Finally up: my report for the BBC on Yiwu, China’s plastic city where Christmas is made and sold:

‘In the next room the fabric products are made; again about two dozen women sit at rows of sewing machines. It’s hot and all you can hear is the constant hum of the machines as they stitch together hats, Christmas stockings, and festive bunting. The red and white Santa hat – the kind you wear at office parties – that you buy for a few pounds and then throw away by New Year’s Eve. I see it being made here. I watch a girl sew white fur trim on to red felt at the rate of about two hats a minute, and as she finishes each one she simply pushes them off the front of her desk where they fall, silently, onto an ever increasing pile on the floor.’

I also wrote a fictional take on the same themes, a little Christmas Tale for Motherboard’s Terraform:

‘Ming-hua takes a Santa Claus from the conveyor belt, holds its feet between thumb and forefinger, and blushes its cheeks red with two delicate taps from a paintbrush. As always, she tries to avoid its dead-eyed gaze, but before the second dab of paint it’s laughing at her, hidden servos shaking is head from side to side in simulated cheer.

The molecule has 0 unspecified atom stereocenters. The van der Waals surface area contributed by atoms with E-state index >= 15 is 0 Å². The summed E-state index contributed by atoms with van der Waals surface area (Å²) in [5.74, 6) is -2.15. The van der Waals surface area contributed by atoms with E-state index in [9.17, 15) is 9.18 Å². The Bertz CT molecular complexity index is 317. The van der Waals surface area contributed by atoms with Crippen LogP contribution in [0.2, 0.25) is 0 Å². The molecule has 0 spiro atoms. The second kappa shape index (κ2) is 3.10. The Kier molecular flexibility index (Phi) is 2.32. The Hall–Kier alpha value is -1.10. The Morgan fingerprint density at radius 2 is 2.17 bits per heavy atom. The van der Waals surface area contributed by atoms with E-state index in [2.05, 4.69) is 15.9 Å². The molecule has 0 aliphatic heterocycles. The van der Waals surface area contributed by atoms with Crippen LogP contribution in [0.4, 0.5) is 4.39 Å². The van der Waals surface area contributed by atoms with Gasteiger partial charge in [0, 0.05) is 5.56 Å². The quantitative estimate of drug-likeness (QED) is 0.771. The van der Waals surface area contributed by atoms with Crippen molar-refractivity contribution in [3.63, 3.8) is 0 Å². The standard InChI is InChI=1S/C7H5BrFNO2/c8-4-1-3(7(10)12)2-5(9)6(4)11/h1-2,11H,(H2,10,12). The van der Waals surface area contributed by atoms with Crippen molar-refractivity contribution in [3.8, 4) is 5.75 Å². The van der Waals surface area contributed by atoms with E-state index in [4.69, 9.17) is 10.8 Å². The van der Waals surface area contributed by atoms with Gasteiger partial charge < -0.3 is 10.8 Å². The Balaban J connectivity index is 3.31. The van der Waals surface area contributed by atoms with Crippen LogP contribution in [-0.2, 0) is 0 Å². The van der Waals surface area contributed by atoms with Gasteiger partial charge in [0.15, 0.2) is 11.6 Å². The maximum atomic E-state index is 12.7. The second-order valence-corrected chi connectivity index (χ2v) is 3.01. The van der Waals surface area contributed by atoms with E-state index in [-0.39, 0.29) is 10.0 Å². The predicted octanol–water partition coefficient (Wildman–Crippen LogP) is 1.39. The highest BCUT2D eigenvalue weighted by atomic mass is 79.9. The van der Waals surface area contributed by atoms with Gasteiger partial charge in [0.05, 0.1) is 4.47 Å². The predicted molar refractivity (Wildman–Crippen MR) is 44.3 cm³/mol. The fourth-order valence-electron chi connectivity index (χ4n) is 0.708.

Ho ho ho! Merry Christmas Ming-hua!

She drops the Santa on the pile next to her table and they celebrate the arrival of yet another of their kind, 300 Santas ho ho ho ho-ing and vibrating as one.

Two tables up the line Yanyu, who paints the pupils onto their dead eyes, is wearing a plastic mask while she works. This week it’s Kermit the Frog; last week it was Pikachu. Before that, a Teenage Mutant Ninja Turtle. It stops the Santas from scanning her face and searching the social networks for her name. It means they keep fucking quiet. The masks have to be animals or cartoon characters—no real people or celebrities.

Ming-hua tried it, for a while. She hid behind Spider Man’s face. But it got too hot, the sweat from her brow stinging her eyes, the smell of the plastic as suffocating as the fumes from the injection-moulding machines clanking and pounding in the corner. She decided she was better off putting up with the ho ho ho-ing.’